The power of Google Images is another risk. Seen as a free image resource, most internet users search for photos on Google Images without any intention of purchasing a publishing license, requesting permission to use the picture or even checking on the copyright status. If your photo is published in high enough resolution, the picture is always just one click away in Google. But what if you don’t want to be hidden from Google Images?

Our solution: Bots can only read common formats such as JPG or PNG so we publish a small thumbnail with a link. A user that clicks on the link will be directed to a secure page hosting the full-size photograph. Make sure that the thumbnail contains the relevant metadata, including author and copyright information. The SmartFrame platform provides all of the above measures by default.

4. No-copyright zone is still out there

I grew up in Poland during the late eighties. My dad’s job was to copy album covers and T-shirts before re-printing them without any permission. I can still hand draw the Metallica or Iron Maiden logo from memory, a testament to how many times I copied these logos. We supplied these bootleg goods to shops in the city center. We made a lot of money. And the best part of it was that everything we did was completely legal. Imagine the Internet existed back then. We would have printed and sold absolutely anything that we were able to download.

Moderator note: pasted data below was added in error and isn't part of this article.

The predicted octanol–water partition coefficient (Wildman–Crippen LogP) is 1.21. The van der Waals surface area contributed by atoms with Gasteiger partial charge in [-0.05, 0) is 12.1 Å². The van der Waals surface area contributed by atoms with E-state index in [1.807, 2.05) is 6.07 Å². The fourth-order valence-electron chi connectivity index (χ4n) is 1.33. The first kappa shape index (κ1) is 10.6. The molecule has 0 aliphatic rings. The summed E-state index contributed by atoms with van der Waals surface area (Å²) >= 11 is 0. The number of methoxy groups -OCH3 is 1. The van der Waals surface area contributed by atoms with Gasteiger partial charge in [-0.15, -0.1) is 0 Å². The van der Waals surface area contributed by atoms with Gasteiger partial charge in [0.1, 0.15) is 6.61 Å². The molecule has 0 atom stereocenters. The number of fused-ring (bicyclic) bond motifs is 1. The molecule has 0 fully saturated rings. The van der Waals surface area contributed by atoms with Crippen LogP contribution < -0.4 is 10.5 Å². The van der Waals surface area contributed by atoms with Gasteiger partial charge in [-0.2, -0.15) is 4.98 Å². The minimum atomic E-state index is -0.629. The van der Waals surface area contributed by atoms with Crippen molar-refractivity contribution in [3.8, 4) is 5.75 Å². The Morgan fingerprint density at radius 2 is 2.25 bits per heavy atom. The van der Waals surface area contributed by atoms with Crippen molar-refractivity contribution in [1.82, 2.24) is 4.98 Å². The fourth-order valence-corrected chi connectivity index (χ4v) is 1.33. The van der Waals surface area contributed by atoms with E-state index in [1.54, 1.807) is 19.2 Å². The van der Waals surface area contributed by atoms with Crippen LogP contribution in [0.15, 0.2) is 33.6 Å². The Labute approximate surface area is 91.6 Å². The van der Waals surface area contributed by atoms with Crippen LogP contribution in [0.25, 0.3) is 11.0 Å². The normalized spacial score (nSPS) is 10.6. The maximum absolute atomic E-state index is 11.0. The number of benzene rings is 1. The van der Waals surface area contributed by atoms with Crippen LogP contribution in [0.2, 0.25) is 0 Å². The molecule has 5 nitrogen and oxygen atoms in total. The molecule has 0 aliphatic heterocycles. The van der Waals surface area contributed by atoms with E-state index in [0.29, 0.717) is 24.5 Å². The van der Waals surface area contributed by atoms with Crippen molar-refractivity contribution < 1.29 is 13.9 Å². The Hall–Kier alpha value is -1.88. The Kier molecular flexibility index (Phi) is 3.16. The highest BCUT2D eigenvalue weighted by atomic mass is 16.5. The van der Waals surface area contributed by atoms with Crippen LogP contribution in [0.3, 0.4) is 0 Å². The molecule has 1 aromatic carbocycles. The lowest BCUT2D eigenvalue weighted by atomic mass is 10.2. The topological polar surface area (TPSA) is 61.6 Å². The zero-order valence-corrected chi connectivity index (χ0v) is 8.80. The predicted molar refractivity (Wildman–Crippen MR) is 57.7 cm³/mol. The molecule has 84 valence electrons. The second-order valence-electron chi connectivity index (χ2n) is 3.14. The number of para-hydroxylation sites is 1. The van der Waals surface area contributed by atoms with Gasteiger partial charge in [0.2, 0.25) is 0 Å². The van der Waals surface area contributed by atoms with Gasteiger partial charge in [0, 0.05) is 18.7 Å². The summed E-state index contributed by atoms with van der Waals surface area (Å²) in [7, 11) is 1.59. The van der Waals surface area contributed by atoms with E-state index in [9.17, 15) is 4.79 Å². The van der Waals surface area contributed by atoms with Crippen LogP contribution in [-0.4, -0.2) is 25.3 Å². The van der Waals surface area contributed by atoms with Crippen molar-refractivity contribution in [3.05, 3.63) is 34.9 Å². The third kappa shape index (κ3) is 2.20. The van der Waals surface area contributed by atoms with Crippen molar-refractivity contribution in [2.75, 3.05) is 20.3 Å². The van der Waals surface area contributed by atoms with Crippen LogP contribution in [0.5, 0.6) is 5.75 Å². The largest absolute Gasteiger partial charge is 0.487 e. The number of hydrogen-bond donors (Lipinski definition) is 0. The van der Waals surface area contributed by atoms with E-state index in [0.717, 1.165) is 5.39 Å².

We estimate that about 70 percent of the population lives in countries where there is either no copyright law or it is not properly enforced. Random images from the Internet are not just downloaded, they are used for anything from billboards to packaging, without any regard to permission rights or intellectual property laws. Even in the US or Europe, it is not easy to deal with copyright breaches and taking legal action is often a costly and lengthy process.

Our solution: Prevent access from outside of the copyright zone. For example, the SmartFrame platform allows users to blacklist domains, monitor where SmartFrames are being shared and block certain geographical regions.

Photo by Lisa Cyr /Flick

5. Website cloning

I won’t mention the brand that makes handbags that cost more than £1,000. You can imagine the amount of work that goes into every photoshoot. You can also imagine how many fake copies are made and sold globally. While these counterfeit goods are pale imitations, there is no easier way to sell them than just publishing a photo of the original product. Downloading single images from the original manufacturer’s website would be far too time consuming. A scammer based in China simply downloaded the entire website and republished it under a new URL, that of course added the crook’s shopping basket.

Our solution: Don’t include images in the source code. It is not easy to do and to the best of my knowledge, SmartFrame is the only currently available solution that makes images completely to any automated website cloning scripts.

These out-of-the-box solutions are available on the SmartFrame platform and users can obtain access free of charge*. Interested in learning more about how SmartFrame can guard precious photos? Register now or send an e-mail to find out how SmartFrame can manage your digital content.

*SmartFrame’s free plan offers up to 2GB of storage and includes a discreet link to our website. White-labelled plans with 10GB of storage or more start from just $15 a month.